Let me just say that, for me personally, 2010 has packed a life’s worth of emotional highs and lows into less than 6 months. . .and I haven’t even run Western States yet. After running strong early in the year with my first ultra win at the Avalon 50 Mile on Catalina Island in January, I pretty much took 3 months off of training to focus on my medical boards exam (with a wet struggle of a 50K at Way Too Cool thrown in there.) On top of that, some medical tests suggested that an inherited heart condition would prevent me from running competitively anymore (which I fortunately found out not to be true, 6 agonizing weeks later).
With Western States planned as my swan song, I dedicated myself to training for at least 3 more months. And so leading up to the Quicksilver 50 Mile, I was actually more concerned that the time I had taken off from training would force me to bonk pacing Nathan Yanko the previous week at Miwok (4th overall) than I was about running my own race the next week. Nathan rocked Miwok, and I felt strong, so it almost felt like Quicksilver just popped into view.
With cooler than normal temperatures and clear skies, race day looked to be a blast. Carpooling down with my girlfriend and best crew chief ever, Geri Ottaviano, and friends and training buddies, Larissa Polischuk and Rick Gaston, was a blast. With a quick description of what to do in case a forest fire spontaneously occurs (“go to the nearest aid station; it may be behind you”), the RD set us off. I started pretty conservatively, and noticed Josh Brimhall and Sean Lang take 1,2 positions in the 50 miler. Within minutes, I was running alone and actually felt pretty slow. Whereas the week before, the climbs felt easy and just glided by, I now felt more aware of each ascent and they felt like they were just lasting longer. However, having the coolest crew, I was fortunate to see Geri & Rick Gaston at the first said station around 6 as they had hiked in. We exchanged Gel-bots in a breeze, and I was off.
The next ten miles were mostly climbing up and around the dam, and I started to feel much better. Maybe it was the new Gel-bot, maybe it was getting cheers from Geri again (she hiked into the mile 10/19/23 dam overlook aid station) – probably both. At around mile 23, I was feeling awesome. I never spent more than a few seconds at each aid station, and was able to catch Sean Lang to move into second on the ~1500 foot climb up the dam the final time. I was pretty content and surprised with this position, knowing that Josh Brimhall likely had the race secured in 1st and Troy Howard and Rob Evans could not be far behind and would likely close hard to the finish. Along the short and steep ups and downs toward the start/finish area (mile 31), I caught Josh and moved into first.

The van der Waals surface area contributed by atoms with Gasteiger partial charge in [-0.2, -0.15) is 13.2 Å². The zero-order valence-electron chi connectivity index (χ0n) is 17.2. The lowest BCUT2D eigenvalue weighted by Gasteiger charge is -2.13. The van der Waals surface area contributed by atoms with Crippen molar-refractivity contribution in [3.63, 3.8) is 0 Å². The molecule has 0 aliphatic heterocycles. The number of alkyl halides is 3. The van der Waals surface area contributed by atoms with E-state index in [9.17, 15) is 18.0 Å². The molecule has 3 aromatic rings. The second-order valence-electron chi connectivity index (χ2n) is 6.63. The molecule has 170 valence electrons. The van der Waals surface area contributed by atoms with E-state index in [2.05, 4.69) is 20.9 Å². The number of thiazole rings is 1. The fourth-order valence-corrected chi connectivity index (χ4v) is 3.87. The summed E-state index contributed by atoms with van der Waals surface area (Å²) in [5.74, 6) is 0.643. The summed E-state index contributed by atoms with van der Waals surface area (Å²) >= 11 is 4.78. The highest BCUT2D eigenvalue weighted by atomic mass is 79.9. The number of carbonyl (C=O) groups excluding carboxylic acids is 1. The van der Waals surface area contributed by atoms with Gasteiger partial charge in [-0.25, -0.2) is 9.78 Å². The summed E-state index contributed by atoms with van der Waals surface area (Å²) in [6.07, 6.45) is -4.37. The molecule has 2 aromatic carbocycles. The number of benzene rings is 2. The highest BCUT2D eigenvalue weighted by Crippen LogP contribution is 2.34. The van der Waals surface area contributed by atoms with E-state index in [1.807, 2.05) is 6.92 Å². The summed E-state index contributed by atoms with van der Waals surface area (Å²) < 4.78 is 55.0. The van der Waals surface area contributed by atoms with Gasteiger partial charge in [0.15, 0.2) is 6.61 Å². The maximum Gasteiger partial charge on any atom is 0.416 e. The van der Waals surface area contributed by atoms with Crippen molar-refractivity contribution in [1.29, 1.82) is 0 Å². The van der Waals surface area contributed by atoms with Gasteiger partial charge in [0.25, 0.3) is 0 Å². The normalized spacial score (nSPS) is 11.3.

Crossing through the start/finish area was a huge boost as my family had made the trip down from Berkeley, decked out in home-made tie-dye to root me on and get the gist of crewing from Geri (they’re going to help at States.) The energy surge soon faded during what they call the “roller coaster” up to mile 36. Short, steep climbs and drops just destroyed my legs, and pretty soon I was hiking most of the climbs. Even worse, I saw Josh peek over the top of the previous climb just as I was starting on the next. Talk about running scared! This slow pace pretty much continued up through the final climb and turn-around at mile 41 where I doused my head off with a bucket of water, and bolted down the mountain, finally relieved at some extended downhill running (my favorite.)
When I saw Josh on the turnaround, he was barely a few minutes behind and had gained considerably since the lap through the start/finish, but after talking to him after the race I found out that my dumb grin running downhill had convinced him to take a few minutes at the aid station to cool off and fuel up for the run home. Even more worrisome, I soon crossed paths with Rob Evans and Troy Howard who were literally running like gazelles up the path I had mostly hiked. They looked strong and determined, and I felt everything but that.
Coming across Geri and fam-crew at mile 44, they could tell I didn’t look to well. Geri offered, half jokingly I think, “You want me to run with you for a bit, just to get you going a little?” My response, “Can you run the rest?” She obliged and with her shoes still untied, we were off. We were able to keep a solid pace through the rollercoasters, and before we knew it, we were on the final descent to the finish. Running with Geri toward my cheering family for the win was an ultra-dream come true. And at the finish the legendary Quicksilver BBQ lived up to every ounce of its reputation as we sat around catching up with old friends, and made some new ones over delicious food and a very refreshing beer.
Full results can be found at Ultrasignup.com